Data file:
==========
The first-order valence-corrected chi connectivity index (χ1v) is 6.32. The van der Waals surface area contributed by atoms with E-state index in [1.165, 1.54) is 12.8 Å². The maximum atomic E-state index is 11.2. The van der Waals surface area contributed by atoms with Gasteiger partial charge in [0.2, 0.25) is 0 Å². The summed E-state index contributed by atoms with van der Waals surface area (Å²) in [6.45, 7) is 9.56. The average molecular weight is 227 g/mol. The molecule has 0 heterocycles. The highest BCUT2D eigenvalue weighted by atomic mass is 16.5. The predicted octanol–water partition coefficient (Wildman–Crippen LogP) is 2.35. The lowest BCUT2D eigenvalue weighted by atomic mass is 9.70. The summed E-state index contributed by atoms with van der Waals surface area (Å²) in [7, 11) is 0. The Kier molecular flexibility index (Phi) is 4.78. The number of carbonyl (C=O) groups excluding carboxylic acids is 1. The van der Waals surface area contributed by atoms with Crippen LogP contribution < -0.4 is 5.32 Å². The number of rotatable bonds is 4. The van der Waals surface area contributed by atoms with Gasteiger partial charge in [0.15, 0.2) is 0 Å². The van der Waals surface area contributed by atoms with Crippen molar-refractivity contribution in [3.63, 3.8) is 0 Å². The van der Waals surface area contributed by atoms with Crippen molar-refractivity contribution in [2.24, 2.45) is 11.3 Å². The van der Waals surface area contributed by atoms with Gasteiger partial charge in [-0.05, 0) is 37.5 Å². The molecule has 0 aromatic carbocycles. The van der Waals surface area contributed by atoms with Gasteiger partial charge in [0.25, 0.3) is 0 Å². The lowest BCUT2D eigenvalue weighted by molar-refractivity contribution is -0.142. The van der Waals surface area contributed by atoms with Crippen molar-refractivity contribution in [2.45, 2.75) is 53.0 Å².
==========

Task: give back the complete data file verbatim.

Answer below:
The first-order valence-corrected chi connectivity index (χ1v) is 6.32. The van der Waals surface area contributed by atoms with E-state index in [1.165, 1.54) is 12.8 Å². The maximum atomic E-state index is 11.2. The van der Waals surface area contributed by atoms with Gasteiger partial charge in [0.2, 0.25) is 0 Å². The summed E-state index contributed by atoms with van der Waals surface area (Å²) in [6.45, 7) is 9.56. The average molecular weight is 227 g/mol. The molecule has 0 heterocycles. The highest BCUT2D eigenvalue weighted by atomic mass is 16.5. The predicted octanol–water partition coefficient (Wildman–Crippen LogP) is 2.35. The lowest BCUT2D eigenvalue weighted by atomic mass is 9.70. The summed E-state index contributed by atoms with van der Waals surface area (Å²) in [7, 11) is 0. The Kier molecular flexibility index (Phi) is 4.78. The number of carbonyl (C=O) groups excluding carboxylic acids is 1. The van der Waals surface area contributed by atoms with Crippen LogP contribution < -0.4 is 5.32 Å². The number of rotatable bonds is 4. The van der Waals surface area contributed by atoms with Gasteiger partial charge in [0.15, 0.2) is 0 Å². The van der Waals surface area contributed by atoms with Crippen molar-refractivity contribution in [3.63, 3.8) is 0 Å². The van der Waals surface area contributed by atoms with Crippen molar-refractivity contribution in [2.24, 2.45) is 11.3 Å². The van der Waals surface area contributed by atoms with Gasteiger partial charge in [-0.05, 0) is 37.5 Å². The molecule has 0 aromatic carbocycles. The van der Waals surface area contributed by atoms with Gasteiger partial charge in [0.25, 0.3) is 0 Å². The lowest BCUT2D eigenvalue weighted by molar-refractivity contribution is -0.142. The van der Waals surface area contributed by atoms with Crippen molar-refractivity contribution in [2.45, 2.75) is 53.0 Å².